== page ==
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Speak, don't spit

Letter to the editor

Posted: Thursday, December 04, 2003

In response to Katie Hale's "My Turn:" It seems that you have figured out that high school is a learning ground for much more than mere literature or mathematics. It is a place where you learn about yourself - how you define yourself as you accept and reject ideals and mores that may or may not resonate with your developing concept of self, sense of spirit, and ideas of right and wrong.

Having said this, I will admit that I find your final comment shocking, but not in the way you might think. What I find awful is the pain behind the anger. Look at paragraph three: "public humiliation," "complete rejection," "us who have never been a part" and "estranged by my peers." Your words are painful and so I wonder what creepy things the people around you have been saying or, worse, doing (though I know my curiosity will likely remain unsatisfied). I wonder because you feel the way I felt when I was in high school - very angry, very bitter - but for very specific reasons. I am definitely not one of those people who look back with fondness.

It seems like your reasoning for feeling the way you do, however valid, is rather vague. You really haven't said anything that makes me empathize with your anger, nor have you said anything new (or that doesn't also exist in the wide world of adults). You're probably saying right now that you don't care what I think, but because you troubled to publish your comments I rather think you do. I also think that if you had said something a little more personal, a little more revealing about why you feel the way you do, you might have been able to garner some support from the other people who quietly feel much like you. Of course, you probably don't care about that either. But here's the question: Why, then, if you don't care, did you bother to say anything at all? My guess is that you simply want to be hurtful or you really do want empathy. And from what I know of you, you're just not the hurtful type (family squabbles don't count here).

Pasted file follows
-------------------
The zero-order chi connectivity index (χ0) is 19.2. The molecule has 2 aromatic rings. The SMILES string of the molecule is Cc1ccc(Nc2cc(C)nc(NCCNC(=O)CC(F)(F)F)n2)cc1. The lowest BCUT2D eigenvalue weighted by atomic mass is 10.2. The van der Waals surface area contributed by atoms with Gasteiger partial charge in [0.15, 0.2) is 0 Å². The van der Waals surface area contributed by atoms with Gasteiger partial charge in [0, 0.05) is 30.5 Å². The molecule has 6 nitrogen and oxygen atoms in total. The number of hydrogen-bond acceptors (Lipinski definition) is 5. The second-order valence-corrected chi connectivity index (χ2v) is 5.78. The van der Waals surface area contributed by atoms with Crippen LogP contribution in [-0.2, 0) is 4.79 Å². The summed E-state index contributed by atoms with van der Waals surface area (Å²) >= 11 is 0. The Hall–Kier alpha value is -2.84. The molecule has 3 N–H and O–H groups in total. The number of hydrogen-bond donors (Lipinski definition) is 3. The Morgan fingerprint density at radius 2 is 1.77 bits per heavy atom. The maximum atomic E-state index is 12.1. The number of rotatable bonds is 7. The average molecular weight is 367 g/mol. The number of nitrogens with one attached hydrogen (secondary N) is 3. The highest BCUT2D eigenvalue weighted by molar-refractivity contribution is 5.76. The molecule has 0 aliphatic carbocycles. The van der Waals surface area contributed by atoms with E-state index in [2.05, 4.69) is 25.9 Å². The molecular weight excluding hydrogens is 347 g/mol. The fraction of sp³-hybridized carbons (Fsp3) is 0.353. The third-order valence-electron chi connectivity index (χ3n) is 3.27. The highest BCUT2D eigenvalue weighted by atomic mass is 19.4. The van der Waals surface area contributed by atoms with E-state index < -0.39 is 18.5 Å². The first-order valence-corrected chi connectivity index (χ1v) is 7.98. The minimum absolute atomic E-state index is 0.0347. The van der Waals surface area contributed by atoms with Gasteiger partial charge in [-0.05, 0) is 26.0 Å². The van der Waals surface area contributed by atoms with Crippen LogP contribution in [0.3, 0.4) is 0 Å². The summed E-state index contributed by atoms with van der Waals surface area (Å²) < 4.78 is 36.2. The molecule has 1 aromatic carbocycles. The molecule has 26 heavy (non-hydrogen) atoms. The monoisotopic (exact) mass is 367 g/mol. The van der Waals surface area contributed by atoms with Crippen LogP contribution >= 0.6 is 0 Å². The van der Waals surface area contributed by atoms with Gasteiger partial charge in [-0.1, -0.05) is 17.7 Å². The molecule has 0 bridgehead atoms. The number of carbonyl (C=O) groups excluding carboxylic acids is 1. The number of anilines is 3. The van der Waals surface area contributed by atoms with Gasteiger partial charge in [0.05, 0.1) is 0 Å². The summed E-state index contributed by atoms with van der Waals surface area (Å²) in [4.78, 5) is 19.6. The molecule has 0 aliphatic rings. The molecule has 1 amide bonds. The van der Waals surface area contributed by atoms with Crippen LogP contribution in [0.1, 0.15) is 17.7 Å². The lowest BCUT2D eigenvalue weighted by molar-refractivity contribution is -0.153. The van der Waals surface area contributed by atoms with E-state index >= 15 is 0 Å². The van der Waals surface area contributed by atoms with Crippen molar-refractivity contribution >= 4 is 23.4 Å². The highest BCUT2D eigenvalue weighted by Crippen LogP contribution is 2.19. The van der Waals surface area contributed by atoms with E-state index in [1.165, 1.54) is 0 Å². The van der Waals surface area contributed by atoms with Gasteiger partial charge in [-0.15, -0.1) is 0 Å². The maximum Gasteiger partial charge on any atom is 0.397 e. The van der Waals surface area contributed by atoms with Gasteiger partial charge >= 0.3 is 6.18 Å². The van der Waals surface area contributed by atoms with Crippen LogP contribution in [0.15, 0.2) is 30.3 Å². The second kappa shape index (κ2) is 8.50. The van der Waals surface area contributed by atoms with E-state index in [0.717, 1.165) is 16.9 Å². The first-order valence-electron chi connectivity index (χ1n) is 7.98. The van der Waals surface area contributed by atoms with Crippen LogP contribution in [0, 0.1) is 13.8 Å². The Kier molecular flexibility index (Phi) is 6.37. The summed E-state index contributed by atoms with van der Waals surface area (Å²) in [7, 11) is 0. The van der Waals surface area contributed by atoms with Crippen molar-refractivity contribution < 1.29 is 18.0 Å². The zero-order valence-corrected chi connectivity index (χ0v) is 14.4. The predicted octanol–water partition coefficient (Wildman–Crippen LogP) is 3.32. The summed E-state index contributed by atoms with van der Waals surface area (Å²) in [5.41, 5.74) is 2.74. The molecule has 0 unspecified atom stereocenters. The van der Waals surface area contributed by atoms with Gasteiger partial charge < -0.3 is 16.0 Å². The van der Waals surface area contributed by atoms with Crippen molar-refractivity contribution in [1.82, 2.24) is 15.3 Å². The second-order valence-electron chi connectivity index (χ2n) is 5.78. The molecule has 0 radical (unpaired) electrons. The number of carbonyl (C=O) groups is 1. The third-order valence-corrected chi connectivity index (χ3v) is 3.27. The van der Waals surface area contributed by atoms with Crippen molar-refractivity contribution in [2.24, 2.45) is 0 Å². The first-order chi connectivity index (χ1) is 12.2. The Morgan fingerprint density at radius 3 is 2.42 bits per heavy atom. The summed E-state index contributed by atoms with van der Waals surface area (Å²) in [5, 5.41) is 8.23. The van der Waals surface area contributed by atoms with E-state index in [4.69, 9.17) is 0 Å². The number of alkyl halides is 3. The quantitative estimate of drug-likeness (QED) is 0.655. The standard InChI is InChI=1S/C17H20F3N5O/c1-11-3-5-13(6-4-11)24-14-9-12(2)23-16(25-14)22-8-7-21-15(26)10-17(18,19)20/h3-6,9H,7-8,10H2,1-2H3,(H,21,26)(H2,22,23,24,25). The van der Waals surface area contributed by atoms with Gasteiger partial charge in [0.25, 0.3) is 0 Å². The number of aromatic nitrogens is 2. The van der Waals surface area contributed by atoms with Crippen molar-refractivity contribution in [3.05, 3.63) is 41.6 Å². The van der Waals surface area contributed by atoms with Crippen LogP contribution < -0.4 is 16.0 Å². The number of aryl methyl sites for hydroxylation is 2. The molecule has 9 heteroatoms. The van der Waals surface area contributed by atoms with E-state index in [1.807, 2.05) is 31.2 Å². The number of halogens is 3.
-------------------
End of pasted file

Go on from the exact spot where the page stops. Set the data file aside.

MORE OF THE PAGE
So, here's what I'm thinking: Maybe it's not all that important that you rail against what everybody already knows is true about high school and its attendant school spirit (i.e. peer pressure to do things you normally wouldn't, diminishing popularity contests, varsity athletes who think they can get away with anything, silly songs, and on and on). Maybe what's really important is that you learn to navigate these superficial behaviors and public humiliations and that you come out the other side feeling like you were true to yourself, like you didn't sell out ... that you didn't become what you loathe. I have faith that you will always be true to yourself - it took a lot of guts to express an opinion that can easily be considered unpopular (even if there are people who secretly agree with you). However, the next time someone has the audacity to ask you to show your school spirit, don't spit. Distinguish yourself from the crowd and respectfully state your views.

Robyn Holloway

Juneau



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